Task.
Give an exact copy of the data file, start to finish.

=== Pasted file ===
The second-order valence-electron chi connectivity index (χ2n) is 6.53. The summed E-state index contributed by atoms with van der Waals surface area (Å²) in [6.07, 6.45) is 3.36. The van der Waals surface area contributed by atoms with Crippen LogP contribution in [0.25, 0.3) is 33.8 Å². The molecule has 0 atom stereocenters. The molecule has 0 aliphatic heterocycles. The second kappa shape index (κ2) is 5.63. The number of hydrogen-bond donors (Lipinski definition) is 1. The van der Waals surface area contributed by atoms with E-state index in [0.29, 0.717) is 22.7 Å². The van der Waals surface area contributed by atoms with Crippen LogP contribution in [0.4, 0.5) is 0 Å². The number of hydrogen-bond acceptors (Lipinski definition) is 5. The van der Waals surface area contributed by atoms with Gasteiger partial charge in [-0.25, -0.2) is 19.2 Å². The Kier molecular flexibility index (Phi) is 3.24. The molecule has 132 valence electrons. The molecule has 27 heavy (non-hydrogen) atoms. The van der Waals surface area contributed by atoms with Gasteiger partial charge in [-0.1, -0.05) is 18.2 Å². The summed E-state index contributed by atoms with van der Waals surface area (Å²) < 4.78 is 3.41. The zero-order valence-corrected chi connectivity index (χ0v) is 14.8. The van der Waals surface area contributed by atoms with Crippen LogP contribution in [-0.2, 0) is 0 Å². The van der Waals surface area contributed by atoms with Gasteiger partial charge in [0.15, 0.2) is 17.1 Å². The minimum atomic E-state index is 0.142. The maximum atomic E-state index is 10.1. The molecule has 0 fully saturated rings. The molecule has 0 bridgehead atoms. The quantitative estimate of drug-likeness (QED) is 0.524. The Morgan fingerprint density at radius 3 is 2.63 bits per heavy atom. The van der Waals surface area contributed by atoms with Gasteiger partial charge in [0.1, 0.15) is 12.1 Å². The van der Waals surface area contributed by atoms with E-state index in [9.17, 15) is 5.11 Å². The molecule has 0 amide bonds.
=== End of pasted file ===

The second-order valence-electron chi connectivity index (χ2n) is 6.53. The summed E-state index contributed by atoms with van der Waals surface area (Å²) in [6.07, 6.45) is 3.36. The van der Waals surface area contributed by atoms with Crippen LogP contribution in [0.25, 0.3) is 33.8 Å². The molecule has 0 atom stereocenters. The molecule has 0 aliphatic heterocycles. The second kappa shape index (κ2) is 5.63. The number of hydrogen-bond donors (Lipinski definition) is 1. The van der Waals surface area contributed by atoms with E-state index in [0.29, 0.717) is 22.7 Å². The van der Waals surface area contributed by atoms with Crippen LogP contribution in [0.4, 0.5) is 0 Å². The number of hydrogen-bond acceptors (Lipinski definition) is 5. The van der Waals surface area contributed by atoms with Gasteiger partial charge in [-0.25, -0.2) is 19.2 Å². The Kier molecular flexibility index (Phi) is 3.24. The molecule has 132 valence electrons. The molecule has 27 heavy (non-hydrogen) atoms. The van der Waals surface area contributed by atoms with Gasteiger partial charge in [-0.1, -0.05) is 18.2 Å². The summed E-state index contributed by atoms with van der Waals surface area (Å²) < 4.78 is 3.41. The zero-order valence-corrected chi connectivity index (χ0v) is 14.8. The van der Waals surface area contributed by atoms with Crippen LogP contribution in [-0.2, 0) is 0 Å². The van der Waals surface area contributed by atoms with Gasteiger partial charge in [0.15, 0.2) is 17.1 Å². The minimum atomic E-state index is 0.142. The maximum atomic E-state index is 10.1. The molecule has 0 fully saturated rings. The molecule has 0 bridgehead atoms. The quantitative estimate of drug-likeness (QED) is 0.524. The Morgan fingerprint density at radius 3 is 2.63 bits per heavy atom. The van der Waals surface area contributed by atoms with Gasteiger partial charge in [0.1, 0.15) is 12.1 Å². The van der Waals surface area contributed by atoms with E-state index in [9.17, 15) is 5.11 Å². The molecule has 0 amide bonds.